Downtown Chicken
This panoramic shot captures all the stores in downtown Chicken,

Chicken started out as a gold camp and today there are several active claims being worked. It also is a convenient break on the grueling Top of the World Highway and so the reason for the two RV camps.

Chicken Stock Stage
This is the stage used for the annual music festival called Chicken-stock (get it? Woodstock – Chicken-stock).

Chicken was given that name because no one could agree on how to spell ptarmigan (they obviously didn’t have spell check like I do), so they used the plentiful game bird’s nickname instead. Ptarmigan is still the favorite bird to hunt, but you can’t make as many puns.

Chicken Poop
This is a shot of the public restrooms in Chicken. The private ones aren’t better, just smaller. We chose our RV park, because they had the only flush toilets in town.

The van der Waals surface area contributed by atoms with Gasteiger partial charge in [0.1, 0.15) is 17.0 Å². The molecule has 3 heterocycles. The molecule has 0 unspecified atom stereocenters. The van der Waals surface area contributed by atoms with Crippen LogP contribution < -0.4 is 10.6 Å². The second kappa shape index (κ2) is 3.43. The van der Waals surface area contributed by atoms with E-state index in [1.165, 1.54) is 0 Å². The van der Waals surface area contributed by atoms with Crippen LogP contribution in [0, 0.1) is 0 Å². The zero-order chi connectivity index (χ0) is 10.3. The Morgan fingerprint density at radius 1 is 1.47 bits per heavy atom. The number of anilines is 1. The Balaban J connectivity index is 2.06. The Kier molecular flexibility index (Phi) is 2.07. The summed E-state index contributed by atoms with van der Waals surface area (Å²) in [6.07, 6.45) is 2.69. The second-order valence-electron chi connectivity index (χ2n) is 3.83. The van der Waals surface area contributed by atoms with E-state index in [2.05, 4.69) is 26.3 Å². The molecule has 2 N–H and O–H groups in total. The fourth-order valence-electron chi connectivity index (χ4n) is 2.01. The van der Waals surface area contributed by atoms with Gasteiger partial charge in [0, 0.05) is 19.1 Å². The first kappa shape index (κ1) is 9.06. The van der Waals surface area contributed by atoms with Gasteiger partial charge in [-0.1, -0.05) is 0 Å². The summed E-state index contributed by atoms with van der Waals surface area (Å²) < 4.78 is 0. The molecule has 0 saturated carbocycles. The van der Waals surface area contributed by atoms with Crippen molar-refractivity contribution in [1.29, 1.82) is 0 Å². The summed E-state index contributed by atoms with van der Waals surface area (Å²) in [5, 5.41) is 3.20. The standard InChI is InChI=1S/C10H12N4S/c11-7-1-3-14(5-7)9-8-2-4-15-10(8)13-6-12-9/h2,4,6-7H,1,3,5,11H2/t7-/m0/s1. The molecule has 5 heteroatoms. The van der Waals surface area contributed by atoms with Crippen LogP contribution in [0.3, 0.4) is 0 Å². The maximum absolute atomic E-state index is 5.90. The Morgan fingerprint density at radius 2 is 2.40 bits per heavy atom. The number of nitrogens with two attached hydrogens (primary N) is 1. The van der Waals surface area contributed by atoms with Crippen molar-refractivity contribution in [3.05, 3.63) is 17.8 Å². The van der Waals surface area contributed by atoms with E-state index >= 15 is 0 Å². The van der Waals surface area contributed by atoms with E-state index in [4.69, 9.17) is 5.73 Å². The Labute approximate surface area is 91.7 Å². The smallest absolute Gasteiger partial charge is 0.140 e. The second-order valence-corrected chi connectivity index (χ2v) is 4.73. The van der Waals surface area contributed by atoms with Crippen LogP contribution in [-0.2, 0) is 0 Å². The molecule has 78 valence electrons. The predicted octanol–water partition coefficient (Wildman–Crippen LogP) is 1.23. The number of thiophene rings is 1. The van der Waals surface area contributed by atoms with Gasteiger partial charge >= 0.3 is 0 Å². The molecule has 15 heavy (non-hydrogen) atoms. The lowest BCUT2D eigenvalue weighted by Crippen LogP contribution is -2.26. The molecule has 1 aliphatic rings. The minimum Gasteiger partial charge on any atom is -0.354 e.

We just spent one night in Chicken where we had dinner (fried chicken) and breakfast (chicken and waffles). The restaurants do have beef on the menu (chicken fried steak) if you prefer red meat. If you don’t want chicken or beef, there is a variety of omelet and other egg dishes available on the menu.

Attack Chicken
This is the coup that the chicken in Chicken produces all the eggs for the town’s restaurants.

After breakfast and purchasing a souvenir tee-shirt that says, “Quirky drinking town with a gold mining problem,” we continued on the muddy road towards Tok (rhymes with Coke) Alaska. As we left town it started to rain again. However, twelve miles out-of-town the road was paved, and the same forces that splattered mud on The Ritz, now began scrubbing it off. By the time we reached our destination, the front of the trailer was dirty, but not caked with mud. Hallelujah!